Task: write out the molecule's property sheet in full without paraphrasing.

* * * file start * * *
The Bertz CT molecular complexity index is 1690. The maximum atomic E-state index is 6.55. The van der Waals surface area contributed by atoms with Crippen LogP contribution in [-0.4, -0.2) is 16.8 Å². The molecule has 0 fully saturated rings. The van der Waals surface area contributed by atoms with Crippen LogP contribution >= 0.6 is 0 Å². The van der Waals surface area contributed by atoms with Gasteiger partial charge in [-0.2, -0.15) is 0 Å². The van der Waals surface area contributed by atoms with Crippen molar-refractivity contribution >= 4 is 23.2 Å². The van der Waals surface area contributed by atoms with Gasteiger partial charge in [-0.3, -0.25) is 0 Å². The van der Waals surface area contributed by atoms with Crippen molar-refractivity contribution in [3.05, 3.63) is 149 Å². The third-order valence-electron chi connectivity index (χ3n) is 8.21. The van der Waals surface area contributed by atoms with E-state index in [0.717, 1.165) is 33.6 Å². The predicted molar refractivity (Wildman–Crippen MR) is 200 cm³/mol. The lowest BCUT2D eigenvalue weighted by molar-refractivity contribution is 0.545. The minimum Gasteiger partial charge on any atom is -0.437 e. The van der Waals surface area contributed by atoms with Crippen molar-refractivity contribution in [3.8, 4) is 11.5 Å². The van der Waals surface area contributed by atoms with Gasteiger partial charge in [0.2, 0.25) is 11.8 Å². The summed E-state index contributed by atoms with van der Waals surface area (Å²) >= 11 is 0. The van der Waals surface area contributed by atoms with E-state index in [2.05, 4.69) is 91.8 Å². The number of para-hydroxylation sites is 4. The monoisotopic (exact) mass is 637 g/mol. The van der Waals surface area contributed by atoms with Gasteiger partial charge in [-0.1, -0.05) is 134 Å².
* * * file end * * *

The Bertz CT molecular complexity index is 1690. The maximum atomic E-state index is 6.55. The van der Waals surface area contributed by atoms with Crippen LogP contribution in [-0.4, -0.2) is 16.8 Å². The molecule has 0 fully saturated rings. The van der Waals surface area contributed by atoms with Crippen LogP contribution >= 0.6 is 0 Å². The van der Waals surface area contributed by atoms with Gasteiger partial charge in [-0.2, -0.15) is 0 Å². The van der Waals surface area contributed by atoms with Crippen molar-refractivity contribution >= 4 is 23.2 Å². The van der Waals surface area contributed by atoms with Gasteiger partial charge in [-0.3, -0.25) is 0 Å². The van der Waals surface area contributed by atoms with Crippen molar-refractivity contribution in [3.05, 3.63) is 149 Å². The third-order valence-electron chi connectivity index (χ3n) is 8.21. The van der Waals surface area contributed by atoms with E-state index in [0.717, 1.165) is 33.6 Å². The predicted molar refractivity (Wildman–Crippen MR) is 200 cm³/mol. The lowest BCUT2D eigenvalue weighted by molar-refractivity contribution is 0.545. The minimum Gasteiger partial charge on any atom is -0.437 e. The van der Waals surface area contributed by atoms with Crippen molar-refractivity contribution in [3.8, 4) is 11.5 Å². The van der Waals surface area contributed by atoms with Gasteiger partial charge in [0.2, 0.25) is 11.8 Å². The summed E-state index contributed by atoms with van der Waals surface area (Å²) >= 11 is 0. The van der Waals surface area contributed by atoms with E-state index in [2.05, 4.69) is 91.8 Å². The number of para-hydroxylation sites is 4. The monoisotopic (exact) mass is 637 g/mol. The van der Waals surface area contributed by atoms with Gasteiger partial charge in [-0.1, -0.05) is 134 Å².